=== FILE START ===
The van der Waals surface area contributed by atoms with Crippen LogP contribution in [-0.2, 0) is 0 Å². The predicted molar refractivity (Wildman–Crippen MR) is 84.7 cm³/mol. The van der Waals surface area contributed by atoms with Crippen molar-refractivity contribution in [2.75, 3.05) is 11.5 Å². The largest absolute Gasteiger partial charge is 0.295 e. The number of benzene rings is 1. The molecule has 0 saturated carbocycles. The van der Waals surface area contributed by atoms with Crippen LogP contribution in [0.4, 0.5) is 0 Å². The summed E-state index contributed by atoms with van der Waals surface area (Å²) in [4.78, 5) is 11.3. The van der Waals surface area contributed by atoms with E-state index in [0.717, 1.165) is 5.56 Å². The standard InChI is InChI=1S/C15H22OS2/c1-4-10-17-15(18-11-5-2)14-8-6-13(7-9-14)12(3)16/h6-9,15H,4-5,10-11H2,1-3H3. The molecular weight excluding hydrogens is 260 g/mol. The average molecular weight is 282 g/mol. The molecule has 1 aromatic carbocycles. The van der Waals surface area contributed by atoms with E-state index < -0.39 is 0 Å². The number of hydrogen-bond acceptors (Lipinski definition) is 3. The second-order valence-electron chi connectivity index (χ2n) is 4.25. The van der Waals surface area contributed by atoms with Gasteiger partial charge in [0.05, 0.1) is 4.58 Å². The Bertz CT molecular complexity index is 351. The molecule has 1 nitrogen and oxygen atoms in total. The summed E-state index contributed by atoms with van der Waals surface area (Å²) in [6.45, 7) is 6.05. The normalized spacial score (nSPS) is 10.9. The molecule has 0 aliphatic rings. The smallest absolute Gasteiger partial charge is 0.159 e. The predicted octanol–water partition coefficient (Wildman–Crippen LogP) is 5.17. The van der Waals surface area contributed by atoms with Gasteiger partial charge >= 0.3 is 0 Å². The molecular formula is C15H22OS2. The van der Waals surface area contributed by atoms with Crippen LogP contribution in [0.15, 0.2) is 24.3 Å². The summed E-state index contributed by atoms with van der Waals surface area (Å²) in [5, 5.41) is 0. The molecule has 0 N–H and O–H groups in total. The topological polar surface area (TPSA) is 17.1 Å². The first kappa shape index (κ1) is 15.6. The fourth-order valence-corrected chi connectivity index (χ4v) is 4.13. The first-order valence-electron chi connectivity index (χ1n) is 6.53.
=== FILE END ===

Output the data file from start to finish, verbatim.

The van der Waals surface area contributed by atoms with Crippen LogP contribution in [-0.2, 0) is 0 Å². The predicted molar refractivity (Wildman–Crippen MR) is 84.7 cm³/mol. The van der Waals surface area contributed by atoms with Crippen molar-refractivity contribution in [2.75, 3.05) is 11.5 Å². The largest absolute Gasteiger partial charge is 0.295 e. The number of benzene rings is 1. The molecule has 0 saturated carbocycles. The van der Waals surface area contributed by atoms with Crippen LogP contribution in [0.4, 0.5) is 0 Å². The summed E-state index contributed by atoms with van der Waals surface area (Å²) in [4.78, 5) is 11.3. The van der Waals surface area contributed by atoms with E-state index in [0.717, 1.165) is 5.56 Å². The standard InChI is InChI=1S/C15H22OS2/c1-4-10-17-15(18-11-5-2)14-8-6-13(7-9-14)12(3)16/h6-9,15H,4-5,10-11H2,1-3H3. The molecular weight excluding hydrogens is 260 g/mol. The average molecular weight is 282 g/mol. The molecule has 1 aromatic carbocycles. The van der Waals surface area contributed by atoms with E-state index < -0.39 is 0 Å². The number of hydrogen-bond acceptors (Lipinski definition) is 3. The second-order valence-electron chi connectivity index (χ2n) is 4.25. The van der Waals surface area contributed by atoms with Gasteiger partial charge in [0.05, 0.1) is 4.58 Å². The Bertz CT molecular complexity index is 351. The molecule has 1 nitrogen and oxygen atoms in total. The summed E-state index contributed by atoms with van der Waals surface area (Å²) in [6.45, 7) is 6.05. The normalized spacial score (nSPS) is 10.9. The molecule has 0 aliphatic rings. The smallest absolute Gasteiger partial charge is 0.159 e. The predicted octanol–water partition coefficient (Wildman–Crippen LogP) is 5.17. The van der Waals surface area contributed by atoms with Gasteiger partial charge >= 0.3 is 0 Å². The molecular formula is C15H22OS2. The van der Waals surface area contributed by atoms with Crippen LogP contribution in [0.15, 0.2) is 24.3 Å². The summed E-state index contributed by atoms with van der Waals surface area (Å²) in [5, 5.41) is 0. The molecule has 0 N–H and O–H groups in total. The topological polar surface area (TPSA) is 17.1 Å². The first kappa shape index (κ1) is 15.6. The fourth-order valence-corrected chi connectivity index (χ4v) is 4.13. The first-order valence-electron chi connectivity index (χ1n) is 6.53.